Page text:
MARQUARDT: A source familiar with the proceeding says that all the shots were called by the White House. That's a quote. But Chief of Staff John Kelly claims that the White House never told Bannon to invoke executive privilege. Bannon has struck a deal with special counsel Robert Mueller, agreeing to be interviewed by his team instead of testifying before a grand jury. [04:10:02] ROMANS: Meanwhile, former Trump campaign manager Corey

Lewandowski, he had his turn in front of congressional leaders on Wednesday. He left them frustrated, too.

We get more from Manu Raju on Capitol Hill.



And now yet another contentious day before the House Intelligence Committee after Corey Lewandowski, the former campaign manager, declined to discuss some key topics of the committee wanted to press him on, namely those topics that occurred after he left the Trump campaign back in 2016.

Now, Lewandowski said he was unprepared to discuss some of these issues. This is according to Adam Schiff, the top Democrat in the Committee, who raised concerns about the fact that Lewandowski would not discuss these matters and also will not discuss whether or not President Trump himself talked to him about the testimony that he delivered to the House Intelligence Committee yesterday.

Schiff said this is unacceptable.

REP. ADAM SCHIFF (D), CALIFORNIA: Mr. Lewandowski said that he was not prepared to answer those questions today, but that he would return to the committee at some later date to answer questions. This, in my view, is completely unacceptable.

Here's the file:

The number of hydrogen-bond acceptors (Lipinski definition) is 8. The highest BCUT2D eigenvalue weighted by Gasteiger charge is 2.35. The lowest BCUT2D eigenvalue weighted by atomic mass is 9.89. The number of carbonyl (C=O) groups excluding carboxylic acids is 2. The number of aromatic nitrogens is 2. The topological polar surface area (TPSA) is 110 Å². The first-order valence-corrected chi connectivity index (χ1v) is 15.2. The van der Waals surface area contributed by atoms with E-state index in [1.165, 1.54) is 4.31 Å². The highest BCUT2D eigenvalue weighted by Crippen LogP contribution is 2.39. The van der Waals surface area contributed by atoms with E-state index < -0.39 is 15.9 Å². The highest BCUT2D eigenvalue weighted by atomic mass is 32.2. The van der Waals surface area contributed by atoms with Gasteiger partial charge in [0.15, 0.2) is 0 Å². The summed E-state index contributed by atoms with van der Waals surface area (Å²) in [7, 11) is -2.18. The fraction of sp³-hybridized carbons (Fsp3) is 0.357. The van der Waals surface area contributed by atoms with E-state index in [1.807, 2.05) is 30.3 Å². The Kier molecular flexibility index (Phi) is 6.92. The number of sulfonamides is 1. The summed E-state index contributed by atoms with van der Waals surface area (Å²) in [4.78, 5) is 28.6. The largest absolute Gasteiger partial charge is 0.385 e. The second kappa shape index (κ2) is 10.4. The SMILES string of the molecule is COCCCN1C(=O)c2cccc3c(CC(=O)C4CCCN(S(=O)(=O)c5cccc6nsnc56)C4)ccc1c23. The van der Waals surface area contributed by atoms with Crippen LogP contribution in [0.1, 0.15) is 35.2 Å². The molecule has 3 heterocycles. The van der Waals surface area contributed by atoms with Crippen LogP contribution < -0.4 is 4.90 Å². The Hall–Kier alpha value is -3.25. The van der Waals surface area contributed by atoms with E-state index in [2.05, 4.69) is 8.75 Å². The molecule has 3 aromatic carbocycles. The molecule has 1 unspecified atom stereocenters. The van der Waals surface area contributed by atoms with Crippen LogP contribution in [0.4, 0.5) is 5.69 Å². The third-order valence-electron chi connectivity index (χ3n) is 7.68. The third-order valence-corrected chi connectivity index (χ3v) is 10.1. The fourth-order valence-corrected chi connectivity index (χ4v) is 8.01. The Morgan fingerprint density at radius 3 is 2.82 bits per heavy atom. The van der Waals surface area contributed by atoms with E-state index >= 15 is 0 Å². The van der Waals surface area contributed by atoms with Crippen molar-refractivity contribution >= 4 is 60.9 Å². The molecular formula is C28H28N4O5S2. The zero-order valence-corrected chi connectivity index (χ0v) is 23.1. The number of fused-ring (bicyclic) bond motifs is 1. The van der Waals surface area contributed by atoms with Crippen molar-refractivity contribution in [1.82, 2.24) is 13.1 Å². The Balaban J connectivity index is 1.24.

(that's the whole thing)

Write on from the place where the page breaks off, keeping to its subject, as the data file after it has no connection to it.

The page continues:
RAJU: Now, this all comes as part of an effort by the White House to limit congressional testimony and limit what these people who are tied to the administration can say behind closed doors, because they believe it is keeping with past precedent. But Democrats in particular see this as an effort to obstruct the investigation.


MARQUARDT: All right. Thanks to Manu Raju on Capitol Hill.

Now, the Department of Health and Human Services is expected to adopt so-called conscientious health care protections for health care workers. Under a new rule, the department's office for civil rights would stand by workers who refuse to provide certain medical services, like abortions, on moral or religious grounds. A source says that officials want the announcement to coincide with Friday's National March for Life.

President Trump will address the annual anti-abortion gathering on video. He will be the first president to do so. HHS has not responded to CNN's request for comment on this expected rule.

ROMANS: All right. Eleven minutes past the hour. The president heads to the Pentagon today with a new U.S. nuclear strategy on the way and now, he is accusing Russia of helping North Korea. We're live in Moscow.